Tim Hill, University of Bath; Giana M. Eckhardt, King’s College London, and Robin Canniford, The University of Melbourne
Since the arrival of COVID-19, empty seats and eerie silences at sports and entertainment venues have highlighted how much fans contribute to live events. Everywhere from the Olympics to the Premier League and the London Proms, a lack of crowds has meant an absence of atmosphere.
Memorable atmospheres are created when behaviour and emotions align within a social gathering. Groups that share a common focus and respond to events with expressions of contagious excitement create economic value for the organisations which stage the events, and pleasure for their customers.
Places that do this well, like Glastonbury or Anfield, the home of Liverpool FC, eventually become known for their unique atmospheres. And this leads people to return on a regular basis to relive these magical experiences.
Yet creating atmospheres after lockdowns and extensive social restrictions is a challenge for theatres, nightclubs, stadiums and festivals. Some events have been cancelled, while others are going ahead, despite the risks of infection.
So as customers gradually return, how will atmospheres return with them? Our study of Premier League football crowds suggests that they are a shared creation between firms and fans, before, during and after an event. For example, fans regularly prepare the “ingredients” of atmospheres in anticipation. By creating songs, costumes and flags, they create resources that are later used as shared points of focus and revelry.
And just as sports teams and musicians warm up before a match or performance, atmospheres are commonly triggered by smaller groups hours before an event. Bars, restaurants and public transport are brought to life by fans rehearsing songs and gestures that will later unite thousands of people.
At the venue, these smaller groups need to be unified into a crowd. This is often achieved by staging formal rituals. The New Zealand All Blacks’ haka, and Liverpool FC’s anthem You’ll Never Walk Alone) both illustrate the power of formalised moments to activate shared emotion as an event begins.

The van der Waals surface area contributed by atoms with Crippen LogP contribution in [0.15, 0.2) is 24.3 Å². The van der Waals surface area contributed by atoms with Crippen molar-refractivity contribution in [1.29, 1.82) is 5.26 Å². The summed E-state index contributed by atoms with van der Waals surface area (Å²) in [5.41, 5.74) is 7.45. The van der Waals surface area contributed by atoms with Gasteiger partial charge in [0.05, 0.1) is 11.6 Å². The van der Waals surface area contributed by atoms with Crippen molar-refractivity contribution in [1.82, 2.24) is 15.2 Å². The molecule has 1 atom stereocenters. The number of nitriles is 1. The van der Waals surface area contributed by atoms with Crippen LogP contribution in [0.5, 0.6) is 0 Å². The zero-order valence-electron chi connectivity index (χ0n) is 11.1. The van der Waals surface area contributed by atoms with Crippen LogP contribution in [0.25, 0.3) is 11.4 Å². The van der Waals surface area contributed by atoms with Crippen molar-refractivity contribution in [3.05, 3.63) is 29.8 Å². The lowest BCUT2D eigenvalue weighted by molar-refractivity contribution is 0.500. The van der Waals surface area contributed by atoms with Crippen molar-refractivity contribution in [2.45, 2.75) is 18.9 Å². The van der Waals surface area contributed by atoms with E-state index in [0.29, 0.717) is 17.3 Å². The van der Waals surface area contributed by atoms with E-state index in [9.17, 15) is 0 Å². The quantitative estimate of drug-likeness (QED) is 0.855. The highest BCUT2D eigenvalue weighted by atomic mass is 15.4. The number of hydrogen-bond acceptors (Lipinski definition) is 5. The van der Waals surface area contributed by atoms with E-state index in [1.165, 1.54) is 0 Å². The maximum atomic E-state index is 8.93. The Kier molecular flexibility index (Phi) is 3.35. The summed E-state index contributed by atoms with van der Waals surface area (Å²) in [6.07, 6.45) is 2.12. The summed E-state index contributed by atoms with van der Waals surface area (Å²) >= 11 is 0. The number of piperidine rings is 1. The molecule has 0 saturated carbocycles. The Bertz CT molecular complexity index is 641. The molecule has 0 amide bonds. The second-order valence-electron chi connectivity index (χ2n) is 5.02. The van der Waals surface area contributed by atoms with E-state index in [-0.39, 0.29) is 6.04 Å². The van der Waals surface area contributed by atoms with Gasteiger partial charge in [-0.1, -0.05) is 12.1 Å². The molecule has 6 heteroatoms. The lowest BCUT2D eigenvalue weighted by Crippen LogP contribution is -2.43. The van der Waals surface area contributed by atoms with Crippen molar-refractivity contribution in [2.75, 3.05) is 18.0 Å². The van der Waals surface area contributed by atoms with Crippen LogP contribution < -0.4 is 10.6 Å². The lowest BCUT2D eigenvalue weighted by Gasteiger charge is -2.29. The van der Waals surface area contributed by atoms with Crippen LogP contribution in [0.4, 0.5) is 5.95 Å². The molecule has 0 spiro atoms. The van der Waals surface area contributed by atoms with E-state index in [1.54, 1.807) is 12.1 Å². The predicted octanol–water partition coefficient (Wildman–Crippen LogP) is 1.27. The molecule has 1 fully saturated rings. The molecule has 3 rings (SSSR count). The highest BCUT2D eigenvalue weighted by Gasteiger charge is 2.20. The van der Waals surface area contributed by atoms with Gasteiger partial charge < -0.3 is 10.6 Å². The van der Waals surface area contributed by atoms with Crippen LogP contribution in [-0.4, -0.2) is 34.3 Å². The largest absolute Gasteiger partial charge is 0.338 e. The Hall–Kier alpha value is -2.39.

All together now
Atmospheres rarely emerge spontaneously. It is through preparing, rehearsing and engaging that crowds become capable of responding as one.
Different contexts reveal different levels of cooperation between hosts and consumers in creating atmospheres. Galleries, museums and shopping centres tend not to involve shared emotions among large groups. Instead, they rely on multi-sensory cues such as music and smell to stimulate visitors’ feelings and emotions.
With music and sports, fans often want to create atmospheres themselves, and attempts to “pump in” an atmosphere can be counterproductive. In the Premier League, for instance, bright lights, pyrotechnics and loud music can drown out the sights and sounds of crowd revelry such as singing and chanting.
Crowds also often make use of longstanding social rituals passed down through generations, such as the tradition of Liverpool supporters applauding the opposition goalkeeper. Without cooperative fans, crowds can become dull and passive, causing atmospheres to fizzle out.
After the loss of crowds from COVID-19, the gradual reopening of entertainment venues heralds hope for businesses as well as people emerging from social restrictions. To get things properly (and safely) back on track, our research suggests that event organisers should acknowledge and harness the power of fans to influence the success or failure of atmospheric events.
Open dialogue between fans and event organisers is vital to encourage the social practices that contribute to atmospheres. For example, the introduction of safe-standing areas in some Premier League venues represents a positive instance where fans’ requests to stand more closely together have been heard. Atmospheres are likely to benefit as a result.
Seasoned fans help to facilitate an atmosphere, and organisers should encourage these groups to come back again and again. The Glastonbury festival retains its unique atmosphere in part due to committed and regular ticket buyers. Social media platforms can be used to communicate traditions, contributing to atmospheres and aiding wide participation.
Finally, event organisers should develop partnerships with nearby venues such as pubs and bars to make sure that fans have space to warm up before events, initiating the creation of atmospheres even before the doors of stadiums and concert halls have opened.
Of course, the necessity to balance safety with the possibility to create atmospheric events will remain an ongoing challenge. But the possibility to share emotions with others will be a powerful draw to events that provide the electric atmospheres so many of us now crave.
Tim Hill, Lecturer in Marketing, University of Bath; Giana M. Eckhardt, Professor of Marketing, King’s College London, and Robin Canniford, Senior Lecturer in Marketing, The University of Melbourne
This article is republished from The Conversation under a Creative Commons license. Read the original article.